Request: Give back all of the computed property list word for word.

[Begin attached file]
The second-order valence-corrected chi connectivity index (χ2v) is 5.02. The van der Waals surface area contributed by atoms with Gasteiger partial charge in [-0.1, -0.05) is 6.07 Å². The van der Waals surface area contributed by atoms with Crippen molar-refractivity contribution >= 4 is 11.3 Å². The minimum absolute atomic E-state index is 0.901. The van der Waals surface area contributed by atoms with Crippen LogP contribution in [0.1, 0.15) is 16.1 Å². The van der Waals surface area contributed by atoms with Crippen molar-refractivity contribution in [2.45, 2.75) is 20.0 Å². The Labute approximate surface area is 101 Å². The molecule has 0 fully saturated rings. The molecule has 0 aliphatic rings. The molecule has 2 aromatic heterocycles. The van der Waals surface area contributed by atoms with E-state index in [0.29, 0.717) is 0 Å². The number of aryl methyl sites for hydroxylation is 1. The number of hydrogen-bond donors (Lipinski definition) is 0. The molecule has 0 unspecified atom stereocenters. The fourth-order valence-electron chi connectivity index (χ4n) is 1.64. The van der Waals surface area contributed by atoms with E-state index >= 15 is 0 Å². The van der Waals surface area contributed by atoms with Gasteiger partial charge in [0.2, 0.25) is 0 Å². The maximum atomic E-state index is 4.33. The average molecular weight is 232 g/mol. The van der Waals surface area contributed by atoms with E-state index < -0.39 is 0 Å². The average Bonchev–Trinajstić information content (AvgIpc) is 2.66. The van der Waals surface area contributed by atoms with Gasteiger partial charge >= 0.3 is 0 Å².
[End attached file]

The second-order valence-corrected chi connectivity index (χ2v) is 5.02. The van der Waals surface area contributed by atoms with Gasteiger partial charge in [-0.1, -0.05) is 6.07 Å². The van der Waals surface area contributed by atoms with Crippen molar-refractivity contribution >= 4 is 11.3 Å². The minimum absolute atomic E-state index is 0.901. The van der Waals surface area contributed by atoms with Crippen LogP contribution in [0.1, 0.15) is 16.1 Å². The van der Waals surface area contributed by atoms with Crippen molar-refractivity contribution in [2.45, 2.75) is 20.0 Å². The Labute approximate surface area is 101 Å². The molecule has 0 fully saturated rings. The molecule has 0 aliphatic rings. The molecule has 2 aromatic heterocycles. The van der Waals surface area contributed by atoms with E-state index in [0.29, 0.717) is 0 Å². The number of aryl methyl sites for hydroxylation is 1. The number of hydrogen-bond donors (Lipinski definition) is 0. The molecule has 0 unspecified atom stereocenters. The fourth-order valence-electron chi connectivity index (χ4n) is 1.64. The van der Waals surface area contributed by atoms with E-state index >= 15 is 0 Å². The van der Waals surface area contributed by atoms with Gasteiger partial charge in [0.2, 0.25) is 0 Å². The maximum atomic E-state index is 4.33. The average molecular weight is 232 g/mol. The van der Waals surface area contributed by atoms with E-state index < -0.39 is 0 Å². The average Bonchev–Trinajstić information content (AvgIpc) is 2.66. The van der Waals surface area contributed by atoms with Gasteiger partial charge >= 0.3 is 0 Å².